APTT Blood Test Results Explained

APTT Blood Test Results Explained

The APTT blood test is used to determine what the Activated Partial Thromboplastin Time happens to be for a patient. This is a measurement of how effective and timely the blood’s clotting process happens to be. It is typically ordered as a first option blood test when a patient presents with unexplained or uncontrolled bleeding so hemostasis can be properly evaluated.

Unlike other blood tests that measure clotting, the APTT blood test is able to evaluate multiple clotting factors at once. It may also be ordered with a PT blood test and a fibrinogen blood test for a complete look at all clotting factors to determine what may be causing the excessive, uncontrolled, or inappropriate bleeding.

The APTT blood test cannot offer a medical provider with a specific diagnosis with its result. It can, however, indicate that a patient needs further testing to determine what may be affecting their health.

When To Ask About the APTT Blood Test

The APTT blood test is typically ordered when there is a bleeding issue which needs to be examined. This means bleeding that is unexplained, such as an unusual bruise which keeps getting larger, or uncontrolled because it won’t stop may result in having this test ordered. If an individual is experiencing what may be a blood clot somewhere, this test may also be ordered.

Certain chronic conditions may also benefit from having the APTT blood test ordered. Certain liver conditions may affect a person’s hemostasis and this test can help a medical provider begin to identify and/or treat that condition. It may also be ordered if there is a suspicion that a patient may be suffering from lupus.

Certain surgical treatments may also require the APTT blood test to monitor health before and after the treatment.

What Do My APTT Blood Test Results Mean?

Because clotting functions are being measured with the APTT blood test, the results given by a laboratory are typically given in time intervals. Normal results are based on the way each laboratory measures the clotting factors. Healthy individuals may have mild to moderate clotting deficiencies on one more more factors and still have results that are interpreted as being normal.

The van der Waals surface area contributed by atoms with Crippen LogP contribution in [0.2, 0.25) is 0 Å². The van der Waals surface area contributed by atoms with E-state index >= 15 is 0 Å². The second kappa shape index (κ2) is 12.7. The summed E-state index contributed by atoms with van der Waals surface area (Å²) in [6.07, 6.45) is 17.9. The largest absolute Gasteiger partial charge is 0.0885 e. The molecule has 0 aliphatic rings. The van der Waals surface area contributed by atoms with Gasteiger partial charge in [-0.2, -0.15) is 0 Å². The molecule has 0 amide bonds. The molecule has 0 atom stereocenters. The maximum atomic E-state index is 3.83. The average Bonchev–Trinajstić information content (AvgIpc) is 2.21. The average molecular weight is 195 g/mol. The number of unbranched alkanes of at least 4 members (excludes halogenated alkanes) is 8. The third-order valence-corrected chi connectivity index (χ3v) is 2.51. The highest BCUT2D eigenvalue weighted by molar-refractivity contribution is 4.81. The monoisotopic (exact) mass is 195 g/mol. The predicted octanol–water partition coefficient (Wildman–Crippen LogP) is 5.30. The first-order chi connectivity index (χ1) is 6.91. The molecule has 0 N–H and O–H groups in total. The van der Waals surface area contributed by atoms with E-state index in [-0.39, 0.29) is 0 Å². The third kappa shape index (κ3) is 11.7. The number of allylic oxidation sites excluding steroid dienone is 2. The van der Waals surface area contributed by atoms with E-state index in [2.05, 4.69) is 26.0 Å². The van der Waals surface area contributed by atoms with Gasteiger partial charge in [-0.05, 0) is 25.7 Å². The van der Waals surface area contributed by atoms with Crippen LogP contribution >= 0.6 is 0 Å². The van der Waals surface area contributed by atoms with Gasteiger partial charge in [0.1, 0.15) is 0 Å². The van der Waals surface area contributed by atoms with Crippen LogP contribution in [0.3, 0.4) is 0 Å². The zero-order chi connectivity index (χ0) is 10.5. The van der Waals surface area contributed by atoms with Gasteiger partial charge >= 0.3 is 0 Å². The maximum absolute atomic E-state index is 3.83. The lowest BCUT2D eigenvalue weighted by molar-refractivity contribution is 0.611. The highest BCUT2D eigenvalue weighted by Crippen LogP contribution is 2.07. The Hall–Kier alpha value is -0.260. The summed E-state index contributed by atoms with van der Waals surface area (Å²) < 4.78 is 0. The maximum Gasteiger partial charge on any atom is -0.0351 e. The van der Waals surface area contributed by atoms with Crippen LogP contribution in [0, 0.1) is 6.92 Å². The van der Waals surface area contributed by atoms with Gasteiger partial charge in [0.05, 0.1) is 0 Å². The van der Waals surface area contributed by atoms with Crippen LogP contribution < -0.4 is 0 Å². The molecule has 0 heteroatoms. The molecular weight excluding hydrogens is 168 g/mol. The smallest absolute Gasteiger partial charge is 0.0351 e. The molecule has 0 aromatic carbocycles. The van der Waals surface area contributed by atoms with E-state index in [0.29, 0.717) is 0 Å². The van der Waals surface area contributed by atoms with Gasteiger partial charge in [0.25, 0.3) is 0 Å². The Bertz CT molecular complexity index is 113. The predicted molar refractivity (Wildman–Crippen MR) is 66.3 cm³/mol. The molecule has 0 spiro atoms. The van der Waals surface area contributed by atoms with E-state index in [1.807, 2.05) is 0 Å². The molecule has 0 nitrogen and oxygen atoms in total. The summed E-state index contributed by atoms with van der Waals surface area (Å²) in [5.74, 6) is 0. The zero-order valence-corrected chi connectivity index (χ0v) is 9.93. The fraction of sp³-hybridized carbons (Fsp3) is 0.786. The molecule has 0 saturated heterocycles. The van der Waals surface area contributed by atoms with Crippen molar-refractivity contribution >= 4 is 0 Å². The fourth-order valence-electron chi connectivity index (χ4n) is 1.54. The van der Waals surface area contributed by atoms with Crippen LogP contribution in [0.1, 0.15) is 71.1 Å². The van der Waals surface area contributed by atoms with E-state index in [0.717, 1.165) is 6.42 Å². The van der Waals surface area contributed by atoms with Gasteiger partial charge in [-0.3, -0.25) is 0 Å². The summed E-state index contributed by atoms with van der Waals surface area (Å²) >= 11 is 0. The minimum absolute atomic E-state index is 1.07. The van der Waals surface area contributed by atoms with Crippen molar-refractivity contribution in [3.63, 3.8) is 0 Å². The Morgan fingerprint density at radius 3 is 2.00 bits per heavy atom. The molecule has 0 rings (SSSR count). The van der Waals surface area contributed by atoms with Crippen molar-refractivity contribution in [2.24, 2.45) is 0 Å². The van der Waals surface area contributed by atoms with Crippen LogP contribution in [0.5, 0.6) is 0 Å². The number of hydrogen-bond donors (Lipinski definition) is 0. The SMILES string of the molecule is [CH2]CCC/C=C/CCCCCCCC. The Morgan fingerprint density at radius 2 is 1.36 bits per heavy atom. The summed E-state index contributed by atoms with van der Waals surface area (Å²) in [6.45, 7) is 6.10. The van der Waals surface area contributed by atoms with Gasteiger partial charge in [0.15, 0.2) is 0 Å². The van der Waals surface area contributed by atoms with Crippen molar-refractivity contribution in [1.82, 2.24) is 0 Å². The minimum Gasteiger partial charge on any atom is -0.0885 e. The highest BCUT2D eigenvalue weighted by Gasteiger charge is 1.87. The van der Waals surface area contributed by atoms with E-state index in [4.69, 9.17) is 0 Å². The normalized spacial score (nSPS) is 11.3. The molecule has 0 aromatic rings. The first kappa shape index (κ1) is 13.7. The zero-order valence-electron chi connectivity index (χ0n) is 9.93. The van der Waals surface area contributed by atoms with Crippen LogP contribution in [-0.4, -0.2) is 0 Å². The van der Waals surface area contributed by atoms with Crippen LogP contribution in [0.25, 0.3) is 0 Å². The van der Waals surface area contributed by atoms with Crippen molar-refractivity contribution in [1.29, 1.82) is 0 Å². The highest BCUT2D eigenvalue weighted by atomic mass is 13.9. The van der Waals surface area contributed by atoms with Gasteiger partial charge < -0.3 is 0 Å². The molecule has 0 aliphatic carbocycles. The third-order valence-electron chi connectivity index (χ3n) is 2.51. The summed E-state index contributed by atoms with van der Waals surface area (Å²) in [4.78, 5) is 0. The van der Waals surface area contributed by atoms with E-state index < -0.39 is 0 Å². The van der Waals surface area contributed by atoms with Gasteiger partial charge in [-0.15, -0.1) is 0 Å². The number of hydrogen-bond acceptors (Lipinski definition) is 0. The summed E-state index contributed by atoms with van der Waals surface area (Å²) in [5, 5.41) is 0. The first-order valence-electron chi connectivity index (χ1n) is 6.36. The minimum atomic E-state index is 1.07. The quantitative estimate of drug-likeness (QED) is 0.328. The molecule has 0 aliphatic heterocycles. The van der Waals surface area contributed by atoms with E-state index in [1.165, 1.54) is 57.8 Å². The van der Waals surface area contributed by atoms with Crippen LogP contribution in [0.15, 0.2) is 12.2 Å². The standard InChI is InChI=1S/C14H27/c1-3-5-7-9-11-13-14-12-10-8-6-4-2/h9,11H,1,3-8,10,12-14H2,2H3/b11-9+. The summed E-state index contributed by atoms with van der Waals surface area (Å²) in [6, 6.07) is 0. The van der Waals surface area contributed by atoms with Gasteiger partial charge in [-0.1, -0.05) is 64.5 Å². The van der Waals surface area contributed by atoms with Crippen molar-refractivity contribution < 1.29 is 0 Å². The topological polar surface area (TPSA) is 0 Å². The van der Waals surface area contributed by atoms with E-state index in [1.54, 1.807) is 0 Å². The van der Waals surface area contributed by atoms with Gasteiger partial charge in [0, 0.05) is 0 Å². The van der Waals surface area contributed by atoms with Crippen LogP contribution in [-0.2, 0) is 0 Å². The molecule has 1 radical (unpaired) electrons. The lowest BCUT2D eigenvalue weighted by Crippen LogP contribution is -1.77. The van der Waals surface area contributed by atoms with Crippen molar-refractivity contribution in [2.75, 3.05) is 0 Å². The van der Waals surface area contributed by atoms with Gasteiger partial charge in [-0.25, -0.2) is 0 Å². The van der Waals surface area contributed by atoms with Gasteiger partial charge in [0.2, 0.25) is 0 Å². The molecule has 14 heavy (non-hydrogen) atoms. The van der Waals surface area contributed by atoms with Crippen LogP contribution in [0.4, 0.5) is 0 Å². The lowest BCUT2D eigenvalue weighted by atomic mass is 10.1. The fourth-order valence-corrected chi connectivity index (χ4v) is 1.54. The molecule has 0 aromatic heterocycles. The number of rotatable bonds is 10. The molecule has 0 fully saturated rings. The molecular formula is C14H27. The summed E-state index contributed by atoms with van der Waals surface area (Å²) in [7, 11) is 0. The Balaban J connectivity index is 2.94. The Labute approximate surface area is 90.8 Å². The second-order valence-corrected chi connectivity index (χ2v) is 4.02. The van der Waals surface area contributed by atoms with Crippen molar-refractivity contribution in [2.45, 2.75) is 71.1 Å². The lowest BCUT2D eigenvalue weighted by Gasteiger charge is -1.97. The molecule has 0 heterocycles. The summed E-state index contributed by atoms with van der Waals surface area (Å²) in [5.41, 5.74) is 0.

When there are prolonged APTT test results, then this is typically the result of an inherited factor deficiency. In this instance, the most common bleeding disorder would be von Willebrand disease. Certain types of hemophilia may also cause this test result, as will specific deficiencies on individualized clotting factors that may or may not be medically significant.

Acquired deficiencies, such as a lack of Vitamin K, can also cause prolonged APTT results. Certain antibiotics have also been known to cause a prolonged APTT result if they are taken for a long period of time.

If the APTT blood test results are shortened, then the most common reason would be because a patient has two or more circulating procoagulants that are affecting the test results. This condition is called DIC, or Disseminated Intravascular Coagulation. Certain cancers, when they become extensive, may also shorten clotting. Tissue inflammation or damage that is present when the test is being performed may also cause the results to shorten more than they normally would if that damage or inflammation was not present.

Here’s What You Need To Know

Your medical provider may ask you to stop taking certain medications for up to 2 weeks or more before the APTT blood test will be ordered. Antihistamines and aspirin can affect test results. People who take large amounts of Vitamin C as a supplement may also be asked to refrain from doing so until after the blood test.

Heparin contamination is a common problem that affects test results as well. Heparin is used for IV lines to keep the line open. It will also affect the clotting timing if the blood sample is taken from an IV tube instead of directly from a vein.

The APTT blood test is not typically used for screening purposes. It may, however, be used for screening in individuals who have a family history of bleeding or clotting issues. This is especially true for individuals who may need surgery and have this family history so the medical provider can determine the extent of a person’s risk.

APTT results are not something that can be changed unless they are caused because of a Vitamin K deficiency. It is used to measure the effectiveness of the body’s clotting system. If you are experiencing the signs and symptoms that are mentioned here in this guide, then speak with your medical provider about the APTT blood test. It could be the first step needed to develop a treatment plan to improve your health.